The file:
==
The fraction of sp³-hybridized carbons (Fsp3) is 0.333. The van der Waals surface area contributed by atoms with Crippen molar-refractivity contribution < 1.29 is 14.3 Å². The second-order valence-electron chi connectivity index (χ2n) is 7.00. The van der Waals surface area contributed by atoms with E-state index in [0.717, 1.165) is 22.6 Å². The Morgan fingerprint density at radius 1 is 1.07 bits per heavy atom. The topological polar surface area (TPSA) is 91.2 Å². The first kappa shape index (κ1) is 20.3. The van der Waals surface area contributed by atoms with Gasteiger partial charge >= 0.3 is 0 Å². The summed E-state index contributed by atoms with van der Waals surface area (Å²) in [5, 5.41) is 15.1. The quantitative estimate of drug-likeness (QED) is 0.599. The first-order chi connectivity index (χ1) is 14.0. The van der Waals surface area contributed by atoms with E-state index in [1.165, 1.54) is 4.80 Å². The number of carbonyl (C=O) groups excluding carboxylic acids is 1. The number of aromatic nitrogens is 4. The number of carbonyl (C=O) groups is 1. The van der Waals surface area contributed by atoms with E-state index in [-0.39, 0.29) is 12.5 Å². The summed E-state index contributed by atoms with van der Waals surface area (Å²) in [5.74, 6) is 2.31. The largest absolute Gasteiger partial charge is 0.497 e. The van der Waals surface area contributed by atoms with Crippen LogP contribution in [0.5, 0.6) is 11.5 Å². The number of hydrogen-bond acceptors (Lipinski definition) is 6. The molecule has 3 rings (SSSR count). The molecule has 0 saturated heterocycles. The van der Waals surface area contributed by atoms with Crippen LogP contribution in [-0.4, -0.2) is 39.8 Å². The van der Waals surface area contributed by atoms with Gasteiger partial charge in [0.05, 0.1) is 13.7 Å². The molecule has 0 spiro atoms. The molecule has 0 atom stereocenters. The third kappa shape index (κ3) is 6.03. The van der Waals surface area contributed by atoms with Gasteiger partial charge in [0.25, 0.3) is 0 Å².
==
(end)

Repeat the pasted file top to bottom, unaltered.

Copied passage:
The fraction of sp³-hybridized carbons (Fsp3) is 0.333. The van der Waals surface area contributed by atoms with Crippen molar-refractivity contribution < 1.29 is 14.3 Å². The second-order valence-electron chi connectivity index (χ2n) is 7.00. The van der Waals surface area contributed by atoms with E-state index in [0.717, 1.165) is 22.6 Å². The Morgan fingerprint density at radius 1 is 1.07 bits per heavy atom. The topological polar surface area (TPSA) is 91.2 Å². The first kappa shape index (κ1) is 20.3. The van der Waals surface area contributed by atoms with Gasteiger partial charge >= 0.3 is 0 Å². The summed E-state index contributed by atoms with van der Waals surface area (Å²) in [5, 5.41) is 15.1. The quantitative estimate of drug-likeness (QED) is 0.599. The first-order chi connectivity index (χ1) is 14.0. The van der Waals surface area contributed by atoms with E-state index in [1.165, 1.54) is 4.80 Å². The number of carbonyl (C=O) groups excluding carboxylic acids is 1. The number of aromatic nitrogens is 4. The number of carbonyl (C=O) groups is 1. The van der Waals surface area contributed by atoms with E-state index in [-0.39, 0.29) is 12.5 Å². The summed E-state index contributed by atoms with van der Waals surface area (Å²) in [5.74, 6) is 2.31. The largest absolute Gasteiger partial charge is 0.497 e. The van der Waals surface area contributed by atoms with Crippen LogP contribution in [0.5, 0.6) is 11.5 Å². The number of hydrogen-bond acceptors (Lipinski definition) is 6. The molecule has 3 rings (SSSR count). The molecule has 0 saturated heterocycles. The van der Waals surface area contributed by atoms with Crippen LogP contribution in [-0.4, -0.2) is 39.8 Å². The van der Waals surface area contributed by atoms with Gasteiger partial charge in [0.05, 0.1) is 13.7 Å². The molecule has 0 spiro atoms. The molecule has 0 atom stereocenters. The third kappa shape index (κ3) is 6.03. The van der Waals surface area contributed by atoms with Gasteiger partial charge in [0.25, 0.3) is 0 Å².